##
* *Reflection: Modeling
Solving Problems involving Volumes of Solids - Section 1: Heavy Modeling

I had been doing a lot of student-centered stuff throughout the year, but the increasing rigor as we got further in the curriculum was starting to wreak havoc. Students were complaining that they weren't receiving enough support (i.e., "teaching") and I was frustrated by lack of results. So I decided to shift gears and really get teacher-centered. I modeled problem after problem after problem. I explained things until my voice was almost gone. I was bored out of my mind and I don't think my students got a huge kick out of it either. But still, I feel it was the right thing to do. There was important information to get to students and it wasn't stuff they were going to discover.

So, would I spruce up the presentation some and make it more fun? Sure. But I don't regret the decision to go old school teacher-centered and show and tell students how to do what I wanted them to be able to do.

*Shifting to Teacher Centered*

*Modeling: Shifting to Teacher Centered*

# Solving Problems involving Volumes of Solids

Lesson 6 of 6

## Objective: SWBAT solve complex problems involving volumes of prisms, cylinders, pyramids, cones, and spheres.

#### Heavy Modeling

*180 min*

As the section title implies, this section is all about modeling. Solving problems of the type and level we'll be solving is entirely new to my students at this juncture. There are various expert skills that are required to solve these problems. My goal is to reveal these skills and impress them upon students through demonstration, thorough explanation and repetition.

I basically go through almost all of the challenging problems in the chapter and demonstrate their solutions for my students. I'm including Modeled Problems here for your reference, mainly to show the sheer volume (no pun intended) of problems I model for students.

I model these problems very methodically, being careful not to go too fast, and taking care to explain my reasoning as well as my procedure.

I tell my students not to write if writing interferes with their ability to pay attention. I will post all of my work online, so they will be able to take notes on it later.

This modeling spans three class periods. This is one of the only times during the year that I spend entire class periods talking and demonstrating. The students' job is to observe, make sense, and ask questions whenever they have them.

#### Resources

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#### Transfer Problems

*120 min*

Now that students have had a crash course in solving complex problems, now it's time for them to practice solving problems on their own.

Students will be working on two problem sets on two separate days. The first problem set is Book Problem Remixes and the second is geometry_unit_12_modified_book_problems. I purposely made these problem sets to correlate with Book Problems that I have already modeled in class.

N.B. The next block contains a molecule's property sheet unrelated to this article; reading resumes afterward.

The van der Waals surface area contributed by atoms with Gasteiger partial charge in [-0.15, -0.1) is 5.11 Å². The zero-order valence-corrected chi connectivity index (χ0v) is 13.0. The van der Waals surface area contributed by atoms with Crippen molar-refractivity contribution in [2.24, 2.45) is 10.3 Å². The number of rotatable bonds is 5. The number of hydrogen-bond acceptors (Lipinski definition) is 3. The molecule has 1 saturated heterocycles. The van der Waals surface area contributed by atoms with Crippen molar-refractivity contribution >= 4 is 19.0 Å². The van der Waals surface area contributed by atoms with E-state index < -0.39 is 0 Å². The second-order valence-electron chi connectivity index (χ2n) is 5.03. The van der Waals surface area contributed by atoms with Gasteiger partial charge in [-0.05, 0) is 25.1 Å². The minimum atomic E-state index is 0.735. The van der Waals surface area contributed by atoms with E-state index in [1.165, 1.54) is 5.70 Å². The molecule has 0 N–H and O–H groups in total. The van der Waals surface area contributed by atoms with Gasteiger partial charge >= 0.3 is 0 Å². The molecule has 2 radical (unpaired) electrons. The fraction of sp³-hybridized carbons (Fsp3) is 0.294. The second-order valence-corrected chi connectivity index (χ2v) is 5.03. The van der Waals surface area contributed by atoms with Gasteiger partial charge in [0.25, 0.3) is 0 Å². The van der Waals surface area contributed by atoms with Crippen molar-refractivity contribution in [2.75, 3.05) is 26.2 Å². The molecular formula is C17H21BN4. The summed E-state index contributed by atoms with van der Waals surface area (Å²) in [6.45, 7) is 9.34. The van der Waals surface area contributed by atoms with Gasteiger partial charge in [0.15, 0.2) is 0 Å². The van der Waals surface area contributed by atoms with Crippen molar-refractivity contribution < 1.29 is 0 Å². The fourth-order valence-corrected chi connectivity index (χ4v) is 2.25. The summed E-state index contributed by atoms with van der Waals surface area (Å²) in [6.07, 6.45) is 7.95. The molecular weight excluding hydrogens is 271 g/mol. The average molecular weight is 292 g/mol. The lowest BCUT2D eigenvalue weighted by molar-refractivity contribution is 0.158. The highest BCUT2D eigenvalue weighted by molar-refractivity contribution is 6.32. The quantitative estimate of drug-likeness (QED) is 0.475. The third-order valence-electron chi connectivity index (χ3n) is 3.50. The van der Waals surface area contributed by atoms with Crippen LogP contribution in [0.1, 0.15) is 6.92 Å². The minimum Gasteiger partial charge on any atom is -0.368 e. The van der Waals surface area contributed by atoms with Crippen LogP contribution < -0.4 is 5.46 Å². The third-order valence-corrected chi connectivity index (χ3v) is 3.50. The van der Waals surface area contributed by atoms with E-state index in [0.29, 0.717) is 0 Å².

On both days, students will have the entire period to work on the problems. I allow them to collaborate with their classmates as well. The only thing I don't do is give answers or hints. These are problem-solving days and being stuck/bewildered/confused/frustrated are all part and parcel of real problem-solving.

What students don't finish in class, they will continue at home. I will post unit_12_remix_problem_solutions and unit_12_modified_problem_answers_and_solutions on line so that students can learn and check their work.

All of this is training for the upcoming unit test, which will consist of problems similar to the ones students had to solve in this section.

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#### Assessment

*60 min*

At this point students have had problems modeled form them ad nauseum. They have completed two rounds of practice problems on their own. After these practice rounds, they have been able to study worked solutions and they have had time to have any remaining questions/problems addressed in class.

Now it is time for them to demonstrate their problem-solving skills when it really counts.

Students will take the Unit 12 Assessment Free Response. It is composed of problems similar in nature and level to the problems we've been solving in the lesson. Because this test is so close to the final exam, I will post unit_12_version_a_test_solutions online as soon as everyone has taken the test. That way, students can use the solutions to study for the final exam.

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- UNIT 1: Community Building, Norms, and Expectations
- UNIT 2: Geometry Foundations
- UNIT 3: Developing Logic and Proof
- UNIT 4: Defining Transformations
- UNIT 5: Quadrilaterals
- UNIT 6: Similarity
- UNIT 7: Right Triangles and Trigonometry
- UNIT 8: Circles
- UNIT 9: Analytic Geometry
- UNIT 10: Areas of Plane Figures
- UNIT 11: Measurement and Dimension
- UNIT 12: Unit Circle Trigonmetry
- UNIT 13: Extras

- LESSON 1: Constructing an Argument for the Circumference Formula
- LESSON 2: Constructing an Argument for the Circle Area Formula
- LESSON 3: Argument for the Volume Formula of a Cylinder
- LESSON 4: Arguments for Volume Formulas for Pyramids and Cones
- LESSON 5: Solids of Revolution
- LESSON 6: Solving Problems involving Volumes of Solids